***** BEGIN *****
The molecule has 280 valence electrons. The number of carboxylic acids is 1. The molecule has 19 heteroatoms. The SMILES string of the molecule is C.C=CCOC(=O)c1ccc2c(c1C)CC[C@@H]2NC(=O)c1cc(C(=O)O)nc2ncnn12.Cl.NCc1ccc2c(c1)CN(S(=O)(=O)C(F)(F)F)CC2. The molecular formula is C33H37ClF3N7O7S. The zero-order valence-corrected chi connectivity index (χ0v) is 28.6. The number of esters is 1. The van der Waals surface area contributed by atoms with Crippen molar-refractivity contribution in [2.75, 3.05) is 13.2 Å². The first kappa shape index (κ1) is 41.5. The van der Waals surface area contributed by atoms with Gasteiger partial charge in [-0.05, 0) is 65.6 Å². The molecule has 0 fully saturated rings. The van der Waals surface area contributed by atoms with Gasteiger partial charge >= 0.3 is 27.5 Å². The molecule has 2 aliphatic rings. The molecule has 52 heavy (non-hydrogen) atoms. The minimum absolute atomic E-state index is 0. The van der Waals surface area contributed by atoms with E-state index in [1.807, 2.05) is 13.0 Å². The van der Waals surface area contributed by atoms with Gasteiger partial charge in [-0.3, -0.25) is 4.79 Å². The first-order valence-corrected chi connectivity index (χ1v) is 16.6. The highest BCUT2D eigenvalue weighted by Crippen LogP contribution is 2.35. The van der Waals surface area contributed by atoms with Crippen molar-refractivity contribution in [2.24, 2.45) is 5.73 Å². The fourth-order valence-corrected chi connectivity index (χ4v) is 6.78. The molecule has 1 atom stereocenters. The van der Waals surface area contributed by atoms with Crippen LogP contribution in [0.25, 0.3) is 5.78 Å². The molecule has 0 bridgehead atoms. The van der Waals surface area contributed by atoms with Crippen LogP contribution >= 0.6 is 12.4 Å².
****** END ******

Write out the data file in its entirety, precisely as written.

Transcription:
The molecule has 280 valence electrons. The number of carboxylic acids is 1. The molecule has 19 heteroatoms. The SMILES string of the molecule is C.C=CCOC(=O)c1ccc2c(c1C)CC[C@@H]2NC(=O)c1cc(C(=O)O)nc2ncnn12.Cl.NCc1ccc2c(c1)CN(S(=O)(=O)C(F)(F)F)CC2. The molecular formula is C33H37ClF3N7O7S. The zero-order valence-corrected chi connectivity index (χ0v) is 28.6. The number of esters is 1. The van der Waals surface area contributed by atoms with Crippen molar-refractivity contribution in [2.75, 3.05) is 13.2 Å². The first kappa shape index (κ1) is 41.5. The van der Waals surface area contributed by atoms with Gasteiger partial charge in [-0.05, 0) is 65.6 Å². The molecule has 0 fully saturated rings. The van der Waals surface area contributed by atoms with Gasteiger partial charge >= 0.3 is 27.5 Å². The molecule has 2 aliphatic rings. The molecule has 52 heavy (non-hydrogen) atoms. The minimum absolute atomic E-state index is 0. The van der Waals surface area contributed by atoms with E-state index in [1.807, 2.05) is 13.0 Å². The van der Waals surface area contributed by atoms with Gasteiger partial charge in [-0.3, -0.25) is 4.79 Å². The first-order valence-corrected chi connectivity index (χ1v) is 16.6. The highest BCUT2D eigenvalue weighted by Crippen LogP contribution is 2.35. The van der Waals surface area contributed by atoms with Crippen molar-refractivity contribution in [2.24, 2.45) is 5.73 Å². The fourth-order valence-corrected chi connectivity index (χ4v) is 6.78. The molecule has 1 atom stereocenters. The van der Waals surface area contributed by atoms with Crippen LogP contribution in [0.25, 0.3) is 5.78 Å². The molecule has 0 bridgehead atoms. The van der Waals surface area contributed by atoms with Crippen LogP contribution >= 0.6 is 12.4 Å².